Dopaminergic Therapy for Motor Symptoms in Early Parkinson’s Disease
In the November 16, 2021 issue of Neurology, the AAN Guideline Subcommittee published a practice guideline on dopaminergic therapy for motor symptoms in early Parkinson’s disease. Practice recommendations were generated by an international multidisciplinary panel, based on findings from a systematic review and following an Institute of Medicine complaint process to ensure transparency and patient engagement. Focusing on people with PD in the early stages, studies comparing the efficacy of dopamine agonists, levodopa, monoamine oxidase type B inhibitors and catechol-O-methyltransferase inhibitors to treat motor symptoms were included. The guideline sought to answer eight specific clinical questions, and synthesized data from 59 clinical studies. Twenty treatment recommendations were made.
Using the Unified Parkinson’s Disease Rating Scale part III as the preferred outcome measure, and a minimal clinically important difference of 3 points, data from comparative trials supported significantly greater motor improvement with levodopa than dopamine agonists at one, two, four and five years.
The risk of dyskinesia was higher with levodopa than dopamine agonists at two, three, four and five years. Minimal differences in efficacy and adverse effects were found in comparative trials of different formulations of dopamine agonists and in trials comparing long-acting versus immediate release levodopa. Dopamine agonists were more likely to cause impulse control disorders than levodopa, used either alone or in combination with levodopa.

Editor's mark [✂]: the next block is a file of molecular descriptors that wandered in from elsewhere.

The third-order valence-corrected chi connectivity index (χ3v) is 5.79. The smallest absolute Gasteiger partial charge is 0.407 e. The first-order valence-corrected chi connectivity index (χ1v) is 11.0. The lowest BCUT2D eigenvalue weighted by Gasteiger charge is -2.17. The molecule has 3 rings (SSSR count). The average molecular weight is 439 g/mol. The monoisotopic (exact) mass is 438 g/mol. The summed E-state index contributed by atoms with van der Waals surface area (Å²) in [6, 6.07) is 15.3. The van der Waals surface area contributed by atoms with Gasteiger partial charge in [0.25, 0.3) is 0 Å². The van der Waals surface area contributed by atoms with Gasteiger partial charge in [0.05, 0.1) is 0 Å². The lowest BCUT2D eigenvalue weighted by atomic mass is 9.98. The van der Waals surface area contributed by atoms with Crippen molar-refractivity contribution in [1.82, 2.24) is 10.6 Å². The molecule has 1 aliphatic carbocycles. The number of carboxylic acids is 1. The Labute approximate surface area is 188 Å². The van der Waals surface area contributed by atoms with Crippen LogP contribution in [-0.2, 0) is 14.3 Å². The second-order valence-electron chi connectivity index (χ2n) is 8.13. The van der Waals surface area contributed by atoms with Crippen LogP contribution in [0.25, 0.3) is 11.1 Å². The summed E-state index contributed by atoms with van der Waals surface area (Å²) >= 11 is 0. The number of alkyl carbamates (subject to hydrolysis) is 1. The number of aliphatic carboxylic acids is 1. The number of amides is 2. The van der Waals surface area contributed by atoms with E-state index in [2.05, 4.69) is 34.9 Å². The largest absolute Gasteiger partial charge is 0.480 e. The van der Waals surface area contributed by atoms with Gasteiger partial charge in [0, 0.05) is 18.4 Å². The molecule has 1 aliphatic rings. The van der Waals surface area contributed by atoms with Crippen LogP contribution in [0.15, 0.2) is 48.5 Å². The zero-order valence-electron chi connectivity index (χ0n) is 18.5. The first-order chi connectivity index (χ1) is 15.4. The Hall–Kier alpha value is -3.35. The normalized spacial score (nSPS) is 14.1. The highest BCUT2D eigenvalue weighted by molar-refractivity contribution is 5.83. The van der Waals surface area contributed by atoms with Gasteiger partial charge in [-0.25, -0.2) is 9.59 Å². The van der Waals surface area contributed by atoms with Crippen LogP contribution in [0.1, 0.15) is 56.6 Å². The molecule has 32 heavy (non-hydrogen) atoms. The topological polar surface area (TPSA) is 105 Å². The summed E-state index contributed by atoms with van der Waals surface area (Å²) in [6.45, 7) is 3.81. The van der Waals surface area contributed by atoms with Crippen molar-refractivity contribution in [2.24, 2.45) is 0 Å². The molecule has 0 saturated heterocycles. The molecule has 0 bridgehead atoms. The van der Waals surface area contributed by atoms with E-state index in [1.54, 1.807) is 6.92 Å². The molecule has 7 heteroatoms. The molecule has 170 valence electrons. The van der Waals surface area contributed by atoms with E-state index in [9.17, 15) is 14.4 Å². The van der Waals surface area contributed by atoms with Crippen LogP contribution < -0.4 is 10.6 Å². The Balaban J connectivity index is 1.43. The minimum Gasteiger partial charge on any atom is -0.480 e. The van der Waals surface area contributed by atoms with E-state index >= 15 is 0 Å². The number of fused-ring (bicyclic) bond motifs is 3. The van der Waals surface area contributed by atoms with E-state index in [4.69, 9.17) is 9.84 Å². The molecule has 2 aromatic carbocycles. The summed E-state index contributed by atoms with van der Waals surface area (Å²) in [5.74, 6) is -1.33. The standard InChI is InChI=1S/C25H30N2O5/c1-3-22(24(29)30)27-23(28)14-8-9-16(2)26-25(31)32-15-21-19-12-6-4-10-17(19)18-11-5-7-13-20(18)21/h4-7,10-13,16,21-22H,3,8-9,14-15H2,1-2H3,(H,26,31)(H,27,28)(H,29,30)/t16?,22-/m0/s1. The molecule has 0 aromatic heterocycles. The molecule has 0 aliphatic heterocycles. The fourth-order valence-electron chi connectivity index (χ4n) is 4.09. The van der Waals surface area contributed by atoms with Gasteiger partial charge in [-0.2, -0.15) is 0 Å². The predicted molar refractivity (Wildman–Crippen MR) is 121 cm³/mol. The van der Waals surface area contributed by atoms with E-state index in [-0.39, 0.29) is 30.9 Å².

Based on analysis of the evidence, the panel stated that clinicians should recommend levodopa as the initial preferential dopaminergic therapy in patients with early PD who seek treatment for motor symptoms, and that clinicians should avoid prescribing dopamine agonists to patients at higher risk of medication related adverse effects, including individuals greater than 70 years of age, and patients with a history of ICDs, pre-existing cognitive impairment, excessive daytime sleepiness, or hallucinations. Although there was no evidence to support superiority of one formulation of levodopa over another, the panel recommended that immediate release levodopa should be initially prescribed in early disease rather than controlled release levodopa or levodopa/carbidopa/entacapone.
Clinicians are encouraged to prescribe the lowest effective dose that provides symptomatic benefit to minimize the risk of dyskinesia. Guidance is provided on prescribing dopamine agonists and how to appropriately monitor drug safety. Physicians are encouraged to integrate patient preferences concerning formulation, mode of administration and cost when prescribing dopamine agonists, and to monitor for dopamine agonist withdrawal syndrome when discontinuing treatment. Regarding the use of MAO-B inhibitors, clinicians should counsel patients that levodopa provides greater monitor benefit, but may consider prescribing MAO-B inhibitors as initial therapy for mild motor symptoms in early PD.
These guidelines did not address the use of nonpharmacological treatments or disease modification in early PD, or the treatment of non-motor symptoms. Future research should prioritize improving our understanding of how genetics influence treatment response in early PD, and if new methods which provide stable levodopa plasma levels can delay dyskinesia onset.